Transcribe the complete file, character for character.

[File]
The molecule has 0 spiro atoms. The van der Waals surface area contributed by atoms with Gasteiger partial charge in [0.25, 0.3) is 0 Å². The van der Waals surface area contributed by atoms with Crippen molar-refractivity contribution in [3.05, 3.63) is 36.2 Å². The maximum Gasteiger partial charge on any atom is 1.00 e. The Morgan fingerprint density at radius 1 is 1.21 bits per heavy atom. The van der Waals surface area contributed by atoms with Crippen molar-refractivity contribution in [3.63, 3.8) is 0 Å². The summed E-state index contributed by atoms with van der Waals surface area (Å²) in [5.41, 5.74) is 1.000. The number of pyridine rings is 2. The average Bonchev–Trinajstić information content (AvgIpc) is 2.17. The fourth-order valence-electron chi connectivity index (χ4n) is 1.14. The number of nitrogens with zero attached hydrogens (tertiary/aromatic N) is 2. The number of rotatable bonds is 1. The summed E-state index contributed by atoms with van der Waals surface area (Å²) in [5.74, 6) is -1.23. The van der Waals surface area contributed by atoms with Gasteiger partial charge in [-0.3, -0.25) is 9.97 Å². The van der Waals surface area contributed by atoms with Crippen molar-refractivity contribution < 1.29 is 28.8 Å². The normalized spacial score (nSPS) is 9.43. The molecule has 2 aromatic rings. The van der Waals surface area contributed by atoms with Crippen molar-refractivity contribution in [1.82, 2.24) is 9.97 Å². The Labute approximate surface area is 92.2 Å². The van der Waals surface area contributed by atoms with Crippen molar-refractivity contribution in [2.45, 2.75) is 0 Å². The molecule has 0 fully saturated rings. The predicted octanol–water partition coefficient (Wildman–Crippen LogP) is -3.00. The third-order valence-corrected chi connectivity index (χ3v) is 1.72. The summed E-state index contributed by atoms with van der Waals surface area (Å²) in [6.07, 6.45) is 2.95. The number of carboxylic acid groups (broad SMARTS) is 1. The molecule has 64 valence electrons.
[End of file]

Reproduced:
The molecule has 0 spiro atoms. The van der Waals surface area contributed by atoms with Gasteiger partial charge in [0.25, 0.3) is 0 Å². The van der Waals surface area contributed by atoms with Crippen molar-refractivity contribution in [3.05, 3.63) is 36.2 Å². The maximum Gasteiger partial charge on any atom is 1.00 e. The Morgan fingerprint density at radius 1 is 1.21 bits per heavy atom. The van der Waals surface area contributed by atoms with Crippen molar-refractivity contribution in [3.63, 3.8) is 0 Å². The summed E-state index contributed by atoms with van der Waals surface area (Å²) in [5.41, 5.74) is 1.000. The number of pyridine rings is 2. The average Bonchev–Trinajstić information content (AvgIpc) is 2.17. The fourth-order valence-electron chi connectivity index (χ4n) is 1.14. The number of nitrogens with zero attached hydrogens (tertiary/aromatic N) is 2. The number of rotatable bonds is 1. The summed E-state index contributed by atoms with van der Waals surface area (Å²) in [5.74, 6) is -1.23. The van der Waals surface area contributed by atoms with Gasteiger partial charge in [-0.3, -0.25) is 9.97 Å². The van der Waals surface area contributed by atoms with Crippen molar-refractivity contribution < 1.29 is 28.8 Å². The normalized spacial score (nSPS) is 9.43. The molecule has 2 aromatic rings. The van der Waals surface area contributed by atoms with Crippen molar-refractivity contribution in [1.82, 2.24) is 9.97 Å². The Labute approximate surface area is 92.2 Å². The van der Waals surface area contributed by atoms with Crippen molar-refractivity contribution in [2.45, 2.75) is 0 Å². The molecule has 0 fully saturated rings. The predicted octanol–water partition coefficient (Wildman–Crippen LogP) is -3.00. The third-order valence-corrected chi connectivity index (χ3v) is 1.72. The summed E-state index contributed by atoms with van der Waals surface area (Å²) in [6.07, 6.45) is 2.95. The number of carboxylic acid groups (broad SMARTS) is 1. The molecule has 64 valence electrons.